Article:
Who can own Arizona real estate?
The possible entities who can own Arizona real estate are:
- general and limited partnership
- corporation … all types
- a trust
- an individual … sole and separate
- tenants in common … unequal interests with rights to respective heirs
- joint tenancy with survivorship … equal shares with rights to survivor
- community property … married couples with rights to respective heirs
- community property with survivorship … married couples with rights to surviving spouse
Arizona is a “community property” state. Property acquired by husband and wife is presumed to be “community property” unless legally specified otherwise, in which case both spouses must sign the title documents. Also, if a married person is to acquire title as his/her “sole and separate” property, the other spouse must execute a disclaimer deed to avoid the presumption of community property.
Community Property with Survivorship was new in Arizona’s as of January 1, 1995, and is available in relatively few states. It applies only for married couples. With this form of ownership, a surviving spouse inherits property rights without probate, and benefits from the tax advantages associated with community property. Title documents must specifically state this form of ownership, else it does NOT apply.
Forms of real estate ownership
The possible forms of Arizona real estate ownership are:
- Fee Simple … absolute ownership of the land and all structures thereon, possibly subject to a variety of easements such as for utilities, as well as restrictions the most common of which are the CC&Rs of the Homeowner Association … see discussion below.
- Condominium – condo … the interior space of each unit is individually owned along with any connected systems, such as the AC condensor exterior somewhere, with the balance of the property, land and structure being owned commonly and proportionally by the “unit” owners.
Please note … condominium ownership can exist for any type of structure
- Cooperative … owners own “stock” in a corporation that owns the property. Very rare. Forerunner to condominium.
- Leasehold … is ownership to “rights” regarding the real estate. Although not commonly thought of as ownership, the rights are largely the same. Many mobile-home parks are “leasehold” in nature. The owner of the mobile pays a monthly fee to the park/land owner. Theoretically, the mobile could be moved if the owner felt that monthly fee had been raised to an unacceptable level. Practically, the mobile is a captive of the land owner.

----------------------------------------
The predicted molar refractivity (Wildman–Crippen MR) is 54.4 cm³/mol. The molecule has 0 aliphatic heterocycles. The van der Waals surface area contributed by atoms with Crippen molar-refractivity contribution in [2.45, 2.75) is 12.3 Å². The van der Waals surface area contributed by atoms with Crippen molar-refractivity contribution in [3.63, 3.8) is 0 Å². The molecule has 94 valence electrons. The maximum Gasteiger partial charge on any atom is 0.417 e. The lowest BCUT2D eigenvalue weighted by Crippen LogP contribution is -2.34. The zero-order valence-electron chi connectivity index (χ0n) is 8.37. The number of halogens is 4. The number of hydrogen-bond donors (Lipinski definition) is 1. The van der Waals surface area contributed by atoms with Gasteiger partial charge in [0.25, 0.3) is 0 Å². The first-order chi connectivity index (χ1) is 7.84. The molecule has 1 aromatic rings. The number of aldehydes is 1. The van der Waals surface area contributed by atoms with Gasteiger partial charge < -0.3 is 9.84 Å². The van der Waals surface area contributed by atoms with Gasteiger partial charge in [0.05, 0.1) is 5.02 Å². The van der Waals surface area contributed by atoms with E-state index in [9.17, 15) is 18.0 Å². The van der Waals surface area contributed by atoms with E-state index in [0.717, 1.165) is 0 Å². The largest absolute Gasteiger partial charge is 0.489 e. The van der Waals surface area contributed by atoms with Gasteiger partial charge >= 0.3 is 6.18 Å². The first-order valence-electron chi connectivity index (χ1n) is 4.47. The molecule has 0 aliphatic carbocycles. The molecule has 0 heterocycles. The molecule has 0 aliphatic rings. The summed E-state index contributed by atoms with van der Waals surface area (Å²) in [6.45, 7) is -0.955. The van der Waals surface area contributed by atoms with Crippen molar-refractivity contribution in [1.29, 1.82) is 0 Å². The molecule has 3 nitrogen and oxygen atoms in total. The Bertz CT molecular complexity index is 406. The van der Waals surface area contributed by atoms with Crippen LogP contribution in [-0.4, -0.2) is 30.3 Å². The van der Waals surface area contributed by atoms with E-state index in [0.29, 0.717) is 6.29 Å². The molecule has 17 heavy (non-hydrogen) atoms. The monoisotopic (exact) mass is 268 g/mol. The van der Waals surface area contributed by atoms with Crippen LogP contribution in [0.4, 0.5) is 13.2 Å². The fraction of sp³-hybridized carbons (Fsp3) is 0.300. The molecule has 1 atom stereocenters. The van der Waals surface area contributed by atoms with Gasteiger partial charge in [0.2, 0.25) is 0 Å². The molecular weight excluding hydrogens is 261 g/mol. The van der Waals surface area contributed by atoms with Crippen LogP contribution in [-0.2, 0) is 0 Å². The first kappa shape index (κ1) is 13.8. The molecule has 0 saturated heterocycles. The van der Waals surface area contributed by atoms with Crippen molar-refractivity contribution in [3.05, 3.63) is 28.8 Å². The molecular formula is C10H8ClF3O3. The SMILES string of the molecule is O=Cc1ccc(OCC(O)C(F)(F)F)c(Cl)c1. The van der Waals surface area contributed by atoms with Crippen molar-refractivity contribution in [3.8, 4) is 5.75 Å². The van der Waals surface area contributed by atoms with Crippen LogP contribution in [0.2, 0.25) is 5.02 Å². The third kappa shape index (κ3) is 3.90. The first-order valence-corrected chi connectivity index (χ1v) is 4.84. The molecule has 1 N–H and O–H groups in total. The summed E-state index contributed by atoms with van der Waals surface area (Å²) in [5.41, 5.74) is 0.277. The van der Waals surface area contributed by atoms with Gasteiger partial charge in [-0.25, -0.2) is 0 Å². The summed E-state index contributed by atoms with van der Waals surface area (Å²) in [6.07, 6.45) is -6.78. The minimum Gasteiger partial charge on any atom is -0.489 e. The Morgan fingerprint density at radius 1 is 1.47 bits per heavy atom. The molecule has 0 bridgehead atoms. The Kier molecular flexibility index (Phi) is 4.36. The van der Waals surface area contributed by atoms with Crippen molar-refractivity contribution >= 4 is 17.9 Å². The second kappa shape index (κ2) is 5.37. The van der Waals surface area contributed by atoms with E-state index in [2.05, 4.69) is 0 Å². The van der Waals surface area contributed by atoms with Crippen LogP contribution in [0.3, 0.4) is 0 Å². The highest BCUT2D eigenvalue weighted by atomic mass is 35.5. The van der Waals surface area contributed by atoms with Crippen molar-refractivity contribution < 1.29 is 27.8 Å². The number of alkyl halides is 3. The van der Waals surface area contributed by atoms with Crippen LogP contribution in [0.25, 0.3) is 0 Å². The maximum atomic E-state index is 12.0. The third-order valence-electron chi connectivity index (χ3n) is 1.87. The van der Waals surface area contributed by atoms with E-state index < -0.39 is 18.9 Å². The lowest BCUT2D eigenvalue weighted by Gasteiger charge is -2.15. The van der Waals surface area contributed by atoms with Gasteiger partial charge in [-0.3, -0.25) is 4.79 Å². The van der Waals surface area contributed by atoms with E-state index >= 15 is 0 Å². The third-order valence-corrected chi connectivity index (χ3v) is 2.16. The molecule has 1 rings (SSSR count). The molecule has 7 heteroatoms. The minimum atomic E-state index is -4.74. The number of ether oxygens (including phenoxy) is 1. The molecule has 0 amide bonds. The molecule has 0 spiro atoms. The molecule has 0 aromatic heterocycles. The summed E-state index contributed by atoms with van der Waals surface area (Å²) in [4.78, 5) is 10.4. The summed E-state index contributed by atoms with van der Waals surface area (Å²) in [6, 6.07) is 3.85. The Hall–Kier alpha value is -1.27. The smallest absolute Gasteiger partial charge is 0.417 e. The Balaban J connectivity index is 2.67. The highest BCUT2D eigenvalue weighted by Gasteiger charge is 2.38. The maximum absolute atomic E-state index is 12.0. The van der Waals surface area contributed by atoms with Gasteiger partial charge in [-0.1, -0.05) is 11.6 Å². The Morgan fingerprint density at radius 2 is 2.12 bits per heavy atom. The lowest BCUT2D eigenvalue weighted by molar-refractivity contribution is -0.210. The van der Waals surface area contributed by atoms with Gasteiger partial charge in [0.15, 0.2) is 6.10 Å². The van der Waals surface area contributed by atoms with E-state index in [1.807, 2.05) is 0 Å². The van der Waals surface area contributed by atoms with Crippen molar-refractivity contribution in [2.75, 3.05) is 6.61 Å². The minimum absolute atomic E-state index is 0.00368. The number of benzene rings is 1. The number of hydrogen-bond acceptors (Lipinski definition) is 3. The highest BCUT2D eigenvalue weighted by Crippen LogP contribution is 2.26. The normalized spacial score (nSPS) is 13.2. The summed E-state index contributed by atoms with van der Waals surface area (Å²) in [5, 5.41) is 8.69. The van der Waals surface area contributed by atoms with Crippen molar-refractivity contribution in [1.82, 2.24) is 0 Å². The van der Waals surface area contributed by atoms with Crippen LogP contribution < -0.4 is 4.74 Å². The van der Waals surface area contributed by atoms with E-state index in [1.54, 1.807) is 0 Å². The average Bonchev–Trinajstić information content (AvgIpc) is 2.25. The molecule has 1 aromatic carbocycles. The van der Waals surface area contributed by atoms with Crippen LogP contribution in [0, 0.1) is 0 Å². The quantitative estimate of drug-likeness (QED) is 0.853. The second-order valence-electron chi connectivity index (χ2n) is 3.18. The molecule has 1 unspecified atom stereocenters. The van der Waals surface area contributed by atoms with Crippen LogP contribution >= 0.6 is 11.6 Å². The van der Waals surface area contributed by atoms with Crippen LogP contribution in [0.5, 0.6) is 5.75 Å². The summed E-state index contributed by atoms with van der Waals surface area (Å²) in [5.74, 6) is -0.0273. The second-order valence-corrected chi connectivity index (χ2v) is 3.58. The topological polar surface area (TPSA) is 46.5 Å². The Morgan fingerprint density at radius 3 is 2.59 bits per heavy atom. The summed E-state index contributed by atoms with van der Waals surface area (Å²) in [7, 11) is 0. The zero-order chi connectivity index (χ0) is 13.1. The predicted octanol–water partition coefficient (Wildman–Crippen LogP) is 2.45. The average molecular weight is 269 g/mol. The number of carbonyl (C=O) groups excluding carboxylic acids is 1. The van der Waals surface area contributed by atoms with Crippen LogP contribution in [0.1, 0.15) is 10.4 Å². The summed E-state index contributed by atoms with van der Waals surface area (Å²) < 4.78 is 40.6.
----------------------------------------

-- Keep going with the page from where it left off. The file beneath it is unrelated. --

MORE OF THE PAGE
Types of dwellings
In Arizona, the types of dwellings are as listed below. Note – “Condominium” ownership applies to all Duplex, Patio Home, Townhouse, and Apartment-Style dwellings because these have shared walls. The other dwelling types may be “condo” ownership … including SFD.
- Single Family Detached (SFD) … the stand-alone home, any number of stories
- Duplex … two dwelling units attached horizontally, any number of stories. Also referred to as a “gemini” or “twin”, although the two units need NOT have same design/structure.
- Patio Home … attached having one or more common walls with other units, one story, with three or more units in the attached string. If just two in the string, it’s a duplex.
- Townhouse … attached having one or more common walls with other units, two or more stories, with three or more units in the attached string.
- Apartment Style … units attached vertically thus sharing a ceiling/floor, that may also have common wall(s) with other units on same level.
- Manufactured/Mobile … built on a towable structure, which may be buried as part of the foundation
- Modular/Prefabricated … prefabricated components assembled onsite
- Loft Style … a building converted from industrial use, any number of stories.
Please note … Duplex, Patio Home and Townhouse are very inconsistently used terms within the real estate industry. Take great care in using these as search criteria.
A Home Owners Association (HOA) will exist anytime there are living units with common walls because where there are common walls there will also be common property elements. A HOA may also apply for communities that are entirely “fee simple” ownership properties, in fact needs to exist if there are common elements to the community, such as a park-like space.
HOA Conditions, Covenants, and Restrictions (CC&R’s) are created by the developer, recorded, and provided to buyer prospects prior to the initial purchase. These are “the rules of the road” for the initial and any subsequent owners. 67%, or more, approval of unit owners is normally required to change these.
While CC&Rs are most commonly an element of a HOA, CC&R’s can exist and apply for a property even though there is no HOA.
PUD – Planned Unit Development
What is a PUD? “Never heard of it, so who cares?” … you say.
Good point! … except you likely live in a “PUD” and the term may come up in HOA meetings. But don’t feel badly if the term is not familiar. Even appraisers, the most technical people in the real estate industry, can be fuzzy on what exactly a “PUD” is.
As defined by HUD, a PUD is a residential development that may include any variety of dwellings, for which fee-simple, condo, or cooperative ownership may apply, that have all of the following characteristics:
- a HOA exists that holds title in fee or leasehold on common areas or facilities
- there is mandatory membership of all unit owners (or units) in the HOA
- all unit owners have the right to participate by vote in the operation of the HOA
- the HOA has the right to impose a lien on a unit if regular assessments are not paid
These characteristics apply for the vast majority of residential developments built in metro-Phoenix since 1985.
Thus, “PUD” has to do with the rules for how a community is governed. It has nothing to do with the nature of ownership, the type of dwellings, or the design of the community.
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